Know the facts and connect with support to help you address known or suspected substance use with your child.
Tobacco is an agricultural crop. Nicotine is the addictive drug found in tobacco. Tobacco is usually smoked, but can also be “dipped” or “chewed” so the nicotine is absorbed through the gums.
Some teens smoke because they see their parents or friends doing it. They see smoking in popular media. Smoking may make teens feel confident, and provide a common ground for interacting with like-minded teens — a way to instantly bond with a group of kids. Smoking cigarettes can be a form of rebellion to flaunt their independence and make their parents angry.
Signs of use include an increased use of breath fresheners and excuses to go outside. If you’re concerned your child may be using tobacco or other nicotine products (including vaping), the following can help you address the behavior more effectively.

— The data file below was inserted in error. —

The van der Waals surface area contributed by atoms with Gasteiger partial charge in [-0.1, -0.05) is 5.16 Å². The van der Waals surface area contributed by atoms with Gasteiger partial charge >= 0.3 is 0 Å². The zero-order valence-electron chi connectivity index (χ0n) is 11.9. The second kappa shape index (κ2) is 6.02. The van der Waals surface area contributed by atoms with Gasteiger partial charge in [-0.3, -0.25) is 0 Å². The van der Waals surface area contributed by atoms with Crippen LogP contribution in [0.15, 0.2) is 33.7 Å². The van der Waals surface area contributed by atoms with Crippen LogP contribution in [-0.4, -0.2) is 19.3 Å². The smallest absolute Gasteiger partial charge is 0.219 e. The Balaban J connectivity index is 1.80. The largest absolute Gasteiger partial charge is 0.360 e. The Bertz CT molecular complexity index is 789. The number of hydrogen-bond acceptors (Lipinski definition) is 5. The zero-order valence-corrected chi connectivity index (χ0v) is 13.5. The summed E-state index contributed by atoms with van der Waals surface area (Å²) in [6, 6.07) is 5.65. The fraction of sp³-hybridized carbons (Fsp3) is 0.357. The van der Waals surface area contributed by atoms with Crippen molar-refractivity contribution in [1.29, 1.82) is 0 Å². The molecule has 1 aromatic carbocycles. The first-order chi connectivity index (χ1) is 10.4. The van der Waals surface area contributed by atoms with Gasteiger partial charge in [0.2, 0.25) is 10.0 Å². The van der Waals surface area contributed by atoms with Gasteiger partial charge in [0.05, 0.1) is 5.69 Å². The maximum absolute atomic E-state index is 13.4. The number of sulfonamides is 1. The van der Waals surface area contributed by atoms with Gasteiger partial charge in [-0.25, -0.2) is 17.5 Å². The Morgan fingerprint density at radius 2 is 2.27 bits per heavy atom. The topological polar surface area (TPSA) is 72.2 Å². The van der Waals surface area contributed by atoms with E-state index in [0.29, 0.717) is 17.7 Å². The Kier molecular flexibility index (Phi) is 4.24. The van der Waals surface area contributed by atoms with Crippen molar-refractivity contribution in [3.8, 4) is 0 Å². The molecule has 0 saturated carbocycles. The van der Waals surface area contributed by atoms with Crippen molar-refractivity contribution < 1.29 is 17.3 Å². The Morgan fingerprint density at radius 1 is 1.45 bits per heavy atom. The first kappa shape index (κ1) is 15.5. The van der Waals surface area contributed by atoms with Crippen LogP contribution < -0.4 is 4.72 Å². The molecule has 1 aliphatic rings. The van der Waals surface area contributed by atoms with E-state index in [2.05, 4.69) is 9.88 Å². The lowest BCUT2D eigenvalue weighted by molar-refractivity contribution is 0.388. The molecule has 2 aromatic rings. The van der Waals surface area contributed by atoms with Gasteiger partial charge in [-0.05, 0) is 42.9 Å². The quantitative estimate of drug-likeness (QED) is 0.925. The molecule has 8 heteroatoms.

NIDA. “Cigarettes and Other Tobacco Products.” National Institute on Drug Abuse, 6 Jun. 2018, https://www.drugabuse.gov/publications/drugfacts/cigarettes-other-tobacco-products. Accessed 19 Dec. 2018.
“Risks of Tobacco.” MedlinePlus, U.S. National Library of Medicine, 6 Dec. 2018, https://medlineplus.gov/ency/article/002032.htm
NIDA. “Tobacco/Nicotine and E-Cigs.” National Institute on Drug Abuse, https://www.drugabuse.gov/drugs-abuse/tobacconicotine-e-cigs. Accessed 19 Dec. 2018.